From the Editor

From the Editor : Anil Tyagi

VOL. 12 | ISSUE 9 | DEC 2018

Anil Tyagi – Editor Gfiles

WHO will win the 2019 Parliamentary elections? The BJP or Congress? Will either of them get an absolute majority or will there be a fractured mandate? The country’s voters may well decide the fate of a new India, even as they desire for roti, kapda, makaan and rozgar. But the two mainstream parties need to find ways to fulfil these demands. At present, the Congress, with assembly victories in Madhya Pradesh, Chhattisgarh and Rajasthan, is in a jubilant mood. But it has to realise that it benefitted more from the anti-incumbency factor, the anger of the people who felt that they had to simply vote out the BJP. Yet, the results in MP and Rajasthan weren’t as decisive as they were predicted to be. Prime Minister Narendra Modi needs to brainstorm what went so wrong in just 54 months. Was it because of the hollow electoral promises? Was it because of a protest against increasing communalisation? Why did his charisma not work with the people this time?

Mohan Bhagwat, the chief of the Rashtriya Swayamsewak Sangh (RSS) categorically said, “‘Congress-mukt Bharat’ is a political slogan, the RSS does not exclude anyone”. Perhaps, he saw the writing on the political wall before Modi. The core issue is not whether India becomes Congress-mukt or BJP mukt. It is whether the country’s polity will work within the spirit and framework of the Constitution.

In the midst of worrisome financial and economic crises, what are the planks on which the next national election will be fought? Will it be focused around the building of ‘Ram Mandir’? Will it flare up the emotions of the religious Indians? Or will there be a discussion on how to streamline the still-corrupt governance system?

Modi has to understand that India can’t blindly imitate the policies that have worked in developed nations. India does require administrative and economic reforms but, if done in a hurry, they can create a chaos. Even the Narasimha Rao-Manmohan Singh duo, followed by other PM-FM combinations, took 27 years to gradually implement reforms. This acclimatised the Indians to accept and imbibe them. At the same time, the aspirations of an Indian increases every day. Indeed, it is difficult for any political party to keep pace with them. Politicians can’t bamboozle the voters any longer. The revolutionary advent of social media has exposed the paradigm of the political spectrum.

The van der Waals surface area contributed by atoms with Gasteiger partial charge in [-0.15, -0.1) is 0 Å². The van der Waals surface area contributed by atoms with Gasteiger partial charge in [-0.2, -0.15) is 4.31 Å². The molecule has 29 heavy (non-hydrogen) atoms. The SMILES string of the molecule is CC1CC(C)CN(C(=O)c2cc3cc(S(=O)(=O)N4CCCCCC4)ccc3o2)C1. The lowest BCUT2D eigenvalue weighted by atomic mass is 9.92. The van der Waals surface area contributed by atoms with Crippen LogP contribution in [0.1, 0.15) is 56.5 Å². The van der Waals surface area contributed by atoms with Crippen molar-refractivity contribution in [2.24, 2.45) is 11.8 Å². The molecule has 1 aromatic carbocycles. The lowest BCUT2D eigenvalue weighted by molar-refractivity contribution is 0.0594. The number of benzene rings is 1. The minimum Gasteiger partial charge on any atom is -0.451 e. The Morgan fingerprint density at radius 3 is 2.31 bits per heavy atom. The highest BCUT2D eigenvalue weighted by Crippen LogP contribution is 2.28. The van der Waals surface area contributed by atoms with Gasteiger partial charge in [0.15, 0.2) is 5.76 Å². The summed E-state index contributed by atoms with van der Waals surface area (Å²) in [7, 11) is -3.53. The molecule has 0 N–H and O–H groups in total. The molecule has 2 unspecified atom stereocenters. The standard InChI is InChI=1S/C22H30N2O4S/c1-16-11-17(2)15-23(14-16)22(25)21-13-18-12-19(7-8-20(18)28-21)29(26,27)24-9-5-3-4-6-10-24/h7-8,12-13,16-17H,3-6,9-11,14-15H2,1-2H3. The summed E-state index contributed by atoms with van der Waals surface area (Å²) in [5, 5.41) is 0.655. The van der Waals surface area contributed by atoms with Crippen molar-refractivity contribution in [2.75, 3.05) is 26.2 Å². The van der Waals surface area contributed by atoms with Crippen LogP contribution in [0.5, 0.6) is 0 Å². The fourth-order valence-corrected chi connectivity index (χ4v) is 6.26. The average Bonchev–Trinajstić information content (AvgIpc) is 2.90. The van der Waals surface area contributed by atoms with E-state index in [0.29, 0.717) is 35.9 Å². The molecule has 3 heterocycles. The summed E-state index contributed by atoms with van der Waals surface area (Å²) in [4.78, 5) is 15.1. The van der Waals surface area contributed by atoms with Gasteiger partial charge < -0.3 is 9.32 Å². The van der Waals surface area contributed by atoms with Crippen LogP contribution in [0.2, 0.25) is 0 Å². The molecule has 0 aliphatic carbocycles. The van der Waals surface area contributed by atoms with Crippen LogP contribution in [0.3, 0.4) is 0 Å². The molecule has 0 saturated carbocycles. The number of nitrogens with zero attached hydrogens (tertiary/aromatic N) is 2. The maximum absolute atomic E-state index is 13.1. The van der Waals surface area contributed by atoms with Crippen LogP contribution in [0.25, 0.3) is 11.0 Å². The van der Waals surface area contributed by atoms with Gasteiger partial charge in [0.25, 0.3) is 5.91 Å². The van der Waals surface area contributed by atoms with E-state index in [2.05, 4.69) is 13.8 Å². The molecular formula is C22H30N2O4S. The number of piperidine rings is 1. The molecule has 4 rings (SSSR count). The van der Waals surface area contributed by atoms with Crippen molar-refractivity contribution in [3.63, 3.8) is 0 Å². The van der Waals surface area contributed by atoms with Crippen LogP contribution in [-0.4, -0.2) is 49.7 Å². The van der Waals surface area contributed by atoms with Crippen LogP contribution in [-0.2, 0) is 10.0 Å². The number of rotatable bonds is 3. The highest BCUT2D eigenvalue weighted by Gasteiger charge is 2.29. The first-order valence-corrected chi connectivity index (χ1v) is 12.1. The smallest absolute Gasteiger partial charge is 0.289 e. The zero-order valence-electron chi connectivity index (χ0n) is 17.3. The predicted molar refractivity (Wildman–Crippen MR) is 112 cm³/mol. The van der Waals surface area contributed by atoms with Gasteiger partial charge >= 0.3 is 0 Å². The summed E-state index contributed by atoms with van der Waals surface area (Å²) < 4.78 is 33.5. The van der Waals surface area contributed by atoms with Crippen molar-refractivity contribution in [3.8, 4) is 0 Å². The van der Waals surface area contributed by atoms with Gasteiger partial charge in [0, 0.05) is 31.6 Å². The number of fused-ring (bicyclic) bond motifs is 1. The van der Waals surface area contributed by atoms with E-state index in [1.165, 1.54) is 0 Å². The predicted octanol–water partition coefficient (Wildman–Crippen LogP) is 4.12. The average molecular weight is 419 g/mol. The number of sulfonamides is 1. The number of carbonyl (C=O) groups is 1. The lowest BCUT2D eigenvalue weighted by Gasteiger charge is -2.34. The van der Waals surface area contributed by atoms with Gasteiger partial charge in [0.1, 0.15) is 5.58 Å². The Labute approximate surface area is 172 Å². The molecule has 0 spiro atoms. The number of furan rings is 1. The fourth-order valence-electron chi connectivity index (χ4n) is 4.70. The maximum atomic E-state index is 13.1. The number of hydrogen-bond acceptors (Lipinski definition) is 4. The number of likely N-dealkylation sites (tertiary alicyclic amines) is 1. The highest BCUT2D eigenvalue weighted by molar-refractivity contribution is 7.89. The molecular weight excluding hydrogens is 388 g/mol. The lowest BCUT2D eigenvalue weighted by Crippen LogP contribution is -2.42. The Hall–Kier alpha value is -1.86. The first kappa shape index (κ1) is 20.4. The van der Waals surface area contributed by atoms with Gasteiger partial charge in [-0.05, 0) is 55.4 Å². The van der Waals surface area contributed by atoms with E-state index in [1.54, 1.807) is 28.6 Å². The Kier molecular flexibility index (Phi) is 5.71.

The coming economic slowdown in 2019 will be critical, not just for India but for the world. Low inflation will drastically impact the agro-economy. Farmers are in distress. There is a liquidity crunch. The North Block mandarins are worried whether the government will issue directions to the RBI under Section 7 of RBI Act. The section can be invoked only in exceptional circumstances and many feel this is not the time to enforce Section 7.

Modi has realised that it is not easy to galvanise civil servants to implement the schemes of the central government in a federal structure. There are wheels within wheels in the governance module. Still, there are civil servants who are determined to minimise the systemic aberrations. Gfiles Governance Awards 2018 recognised nine such officers. The message is simple: technology and human interface of civil servants bring about drastic reforms in the normal lives of the citizens. These are the new heroes of a new India who shoulder their responsibilities without thinking about politics and, fortunately, without political interference. However, in a parliamentary democracy, the clamour for jobs and fulfilment of basic needs has to be heard. It’s time to perform or perish for the politicians, political parties, as also the civil servants. Hopefully, in 2019, Indians will decisively announce what they think constitutes the future roadmap of progress. Satyamev Jayate!



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